- We lack the skills to process painful emotions and detach ourselves from unnecessary guilt, shame, and self-deprecating inner narratives.
Codependency implies we live in reaction to others and what happens outside of us. Sometimes we are so fixated on others that we do not notice we become like horses chasing other people’s carrots. Those carrots can be other people’s problems, needs, worries, or opinions. Our lack of self makes it impossible to respond to others healthily, and instead, our focus is on managing the lives or opinions of others.
We are unaware unmet childhood needs are responsible for our repeated failed relationships, our obsessive worry over what others think about us, and our inability to cognitively process dizzying emotions in a way that empowers our lives. Our brains are in pain, and our subconscious defensive beliefs are running our lives, yet our conscious minds are unaware of this. All we know is, we believe the answer is to prove ourselves worthy of love and to attach to someone outside of us.
This neurotic need to prove ourselves worthy to others mirrors the terrifying fear of our abandoned, wounded inner child, who has yet to be rescued by our healed, more self-aware self.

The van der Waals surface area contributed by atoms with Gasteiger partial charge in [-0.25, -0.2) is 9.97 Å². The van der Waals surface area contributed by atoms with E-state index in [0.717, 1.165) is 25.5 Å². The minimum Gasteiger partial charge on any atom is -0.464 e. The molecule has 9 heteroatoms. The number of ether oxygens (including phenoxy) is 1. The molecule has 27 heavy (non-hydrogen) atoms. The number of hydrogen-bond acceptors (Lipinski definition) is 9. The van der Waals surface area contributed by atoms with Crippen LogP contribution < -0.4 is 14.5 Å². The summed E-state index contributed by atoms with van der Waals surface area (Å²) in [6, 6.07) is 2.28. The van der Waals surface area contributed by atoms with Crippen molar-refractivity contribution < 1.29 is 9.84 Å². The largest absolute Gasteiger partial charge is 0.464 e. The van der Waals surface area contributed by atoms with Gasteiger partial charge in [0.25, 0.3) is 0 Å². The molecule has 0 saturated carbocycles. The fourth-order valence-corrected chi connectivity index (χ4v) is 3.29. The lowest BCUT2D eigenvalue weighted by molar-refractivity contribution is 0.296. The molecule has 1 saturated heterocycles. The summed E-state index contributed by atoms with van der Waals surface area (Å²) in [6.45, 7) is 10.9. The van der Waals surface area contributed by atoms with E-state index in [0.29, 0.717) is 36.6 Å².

We are those that react to internal stress without healthy coping skills. We feel overwhelmed by stressors and can become emotionally paralyzed. No one taught us how to respond to stress, so we react instead. No one ever taught us that we were worthy of love, so below the veil, our limited conscious mind feels compelled to find ways to prove our worth, perpetuating the cycle of self-destruction and self-abandonment, which is codependency.
We may fawn after approval, or appease an angry, abusive partner, or rescue a loved one who continually incurs money problems and does not show signs of taking accountability. We may drown in sadness, depression, and shame for weeks at the hint of someone else’s disapproval, criticism, accusation, or judgment, unable to sift through the toxic sea of negative emotions in an empowered way.